Politics

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KUALA LUMPUR – February 11, 2015: ALMOST every time an entertainment outlet is raided, we are told of the many foreign women arrested on suspicion of being involved in vice.

 

Or since recent times, a new favourite catch-phrase: “The police managed to save these foreign women who are victims of human trafficking syndicates.”

 

One television station gives these operations prominent coverage through its weekly crime news round-up.

 

Good that diligent efforts are seen to be made to rid Malaysia of the world’s oldest profession, although despite the best of efforts, the problem never seems to die away. Maybe there are good reasons why it’s known as planet earth’s oldest profession after all.

 

The feather in the cap of any enforcement action is to have a conviction in court but when was the last time we read a report on any of these foreign women being charged, found guilty, jailed and then deported?

 

The other issue is that if indeed more and more foreign women who are victims of human trafficking syndicates are being saved by the police here, this only serves to reaffirm the negative human trafficking report on Malaysia last year by the United States State Department.

 

It must be remembered that the Malaysian government didn’t agree with the contents and issued a statement to object to it.

 

Official statements, including in Parliament, indicate that since five or six years ago, on average about 12,000 foreign women are caught each year on suspicion of being involved in immoral activities.

 

Many are arrested in a sweep-all kind of raids while having a chat over drinks at open bars, places which impose no restrictions whatsoever on their movements and allow them in so long as a door charge is paid like every other patron. This does not fit in with the profile of a human trafficking victim, whose movement is restricted and under guard and passport kept by the syndicate.

 

The clubs are also known to ask foreign patrons to produce their passports before being allowed in. A photocopy will not do.

 

From the way these women are arrested, profiling appears to be a criterion.

 

Which means that if you happen to be at a bar with a (genuine) girlfriend from central Asia or Indonesia or the Philippines or Vietnam when a raid happens, most likely you will have to wait to get her out of the lock-up days later.

 

Having read statements on these raids that were given wide media coverage, The Mole got curious and decided to find out more so that we can give our readers a complete picture.

 

Our take is that only statistics will press home the point and leave doubters with little to argue about.

With this in mind we contacted the Royal Malaysian Police via email to ask for the following:

 

  • * The number of foreign women arrested in 2012 and 2013 for vice.
  • * The number of them charged, found guilty and deported.
  • * If the statistics from both do not tally, what happened to the rest?
  • * We also referred to a raid by the Bukit Aman and KL police D7 just after midnight of January 2 to ask if the two men said to be pimps/minders for a human trafficking syndicate would be charged. (Note: The information we have is that both were in fact managers at the club who were released unconditionally after being in remand for four days, two days after they were first kept in the lock-up. During that time no interview was conducted nor any statement recorded from them.)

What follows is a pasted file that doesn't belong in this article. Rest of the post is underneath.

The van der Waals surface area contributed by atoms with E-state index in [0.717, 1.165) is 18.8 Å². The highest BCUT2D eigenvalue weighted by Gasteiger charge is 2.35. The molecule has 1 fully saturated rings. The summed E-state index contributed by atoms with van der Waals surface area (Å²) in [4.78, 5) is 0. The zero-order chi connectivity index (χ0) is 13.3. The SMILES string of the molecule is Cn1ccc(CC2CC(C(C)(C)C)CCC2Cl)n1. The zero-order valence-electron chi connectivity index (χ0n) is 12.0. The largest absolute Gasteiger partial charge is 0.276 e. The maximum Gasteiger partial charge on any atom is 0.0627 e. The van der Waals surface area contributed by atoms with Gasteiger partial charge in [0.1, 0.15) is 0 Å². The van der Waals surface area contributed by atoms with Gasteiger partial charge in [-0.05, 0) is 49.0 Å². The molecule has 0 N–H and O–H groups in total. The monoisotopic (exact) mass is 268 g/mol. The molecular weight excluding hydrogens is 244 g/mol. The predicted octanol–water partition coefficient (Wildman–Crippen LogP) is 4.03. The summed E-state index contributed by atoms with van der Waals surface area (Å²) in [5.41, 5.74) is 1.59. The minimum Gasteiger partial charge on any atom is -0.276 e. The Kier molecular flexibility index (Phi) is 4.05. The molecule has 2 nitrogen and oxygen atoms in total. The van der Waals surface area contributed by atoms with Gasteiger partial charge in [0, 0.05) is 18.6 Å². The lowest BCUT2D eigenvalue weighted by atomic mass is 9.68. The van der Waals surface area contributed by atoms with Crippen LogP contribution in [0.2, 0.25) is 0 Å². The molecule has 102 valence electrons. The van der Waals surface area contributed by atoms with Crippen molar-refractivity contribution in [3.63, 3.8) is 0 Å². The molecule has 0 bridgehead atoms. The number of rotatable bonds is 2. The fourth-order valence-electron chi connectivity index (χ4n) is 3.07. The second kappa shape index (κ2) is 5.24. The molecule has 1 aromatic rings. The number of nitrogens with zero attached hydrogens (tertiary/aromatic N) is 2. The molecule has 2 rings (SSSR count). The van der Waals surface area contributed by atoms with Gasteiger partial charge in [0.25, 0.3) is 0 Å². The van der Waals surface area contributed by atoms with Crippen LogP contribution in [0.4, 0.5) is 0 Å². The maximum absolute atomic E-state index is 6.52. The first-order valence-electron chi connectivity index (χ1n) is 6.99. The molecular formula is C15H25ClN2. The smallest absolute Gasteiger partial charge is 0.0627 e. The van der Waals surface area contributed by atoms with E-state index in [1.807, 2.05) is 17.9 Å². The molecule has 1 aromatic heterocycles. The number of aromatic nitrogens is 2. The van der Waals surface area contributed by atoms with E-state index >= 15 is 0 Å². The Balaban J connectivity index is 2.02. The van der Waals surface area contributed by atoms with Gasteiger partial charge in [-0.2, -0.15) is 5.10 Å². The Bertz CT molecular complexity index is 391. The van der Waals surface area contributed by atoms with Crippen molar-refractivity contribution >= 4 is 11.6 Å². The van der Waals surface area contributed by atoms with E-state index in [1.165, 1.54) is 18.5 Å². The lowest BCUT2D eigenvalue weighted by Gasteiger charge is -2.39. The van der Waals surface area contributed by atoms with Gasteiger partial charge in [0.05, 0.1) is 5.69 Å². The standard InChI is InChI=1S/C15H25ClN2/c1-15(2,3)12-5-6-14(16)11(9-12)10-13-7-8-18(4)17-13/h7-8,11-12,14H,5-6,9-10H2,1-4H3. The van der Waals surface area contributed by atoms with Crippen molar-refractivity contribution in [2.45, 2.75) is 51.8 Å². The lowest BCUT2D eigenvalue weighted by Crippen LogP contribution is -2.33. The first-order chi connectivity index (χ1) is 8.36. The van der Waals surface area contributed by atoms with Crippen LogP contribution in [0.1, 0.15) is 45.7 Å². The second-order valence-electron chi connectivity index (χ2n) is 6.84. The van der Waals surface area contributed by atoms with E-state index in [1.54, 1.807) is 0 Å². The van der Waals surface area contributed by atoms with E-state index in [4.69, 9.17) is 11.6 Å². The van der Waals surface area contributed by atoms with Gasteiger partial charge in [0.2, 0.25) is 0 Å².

• * Since the officer who led the same raid told the media that the women were victims of the syndicate, we asked where they were housed after the raid – at a welfare home or in the police lock-up, and when they will be sent back to their countries of origin.

After a few days we followed up with a phone call and were told the information was being prepared. Another few days later the same officer said his office had forwarded our queries to the Criminal Investigations Department.

 

We also emailed the Immigration Department twice to ask for the number of such women deported in the same two years, since it is the sole department responsible by law for this. The second was copied to the home affairs minister.

 

The suggestions by phone from its officers were perplexing to say the least – and amusing too.

 

“Why don’t you contact the Prisons Department?’” suggested one.

 

Another had a better idea. “Since it’s about vice, why don’t you talk to Jakim (Department of Islamic Development Malaysia)?”

 

After a few more “special” responses, we were finally told that the department had the statistics but could not reveal to us since this was a “sensitive” issue.

 

Even the Attorney-General’s Chambers was of no help, saying that it could not provide the information since some cases from one year were still before the courts the following year.

 

In all we waited three weeks and all we faced was one road block after another on something that always ends with definitive statements from the lead officer each time a nightspot is raided. And there have been many, especially in the Klang Valley. – (Information gathered by Aziz Hassan, Zaidi Azmi and Zakwan Khidzir.)     

 

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About the author

Aziz Hassan

A journalist since July 1976 with both the English and Malaya press and was with two newspaper groups before The Mole. Does corporate report-writing and translation in his free time. Currently also a contributing weekly rugby columnist for the New Straits Times.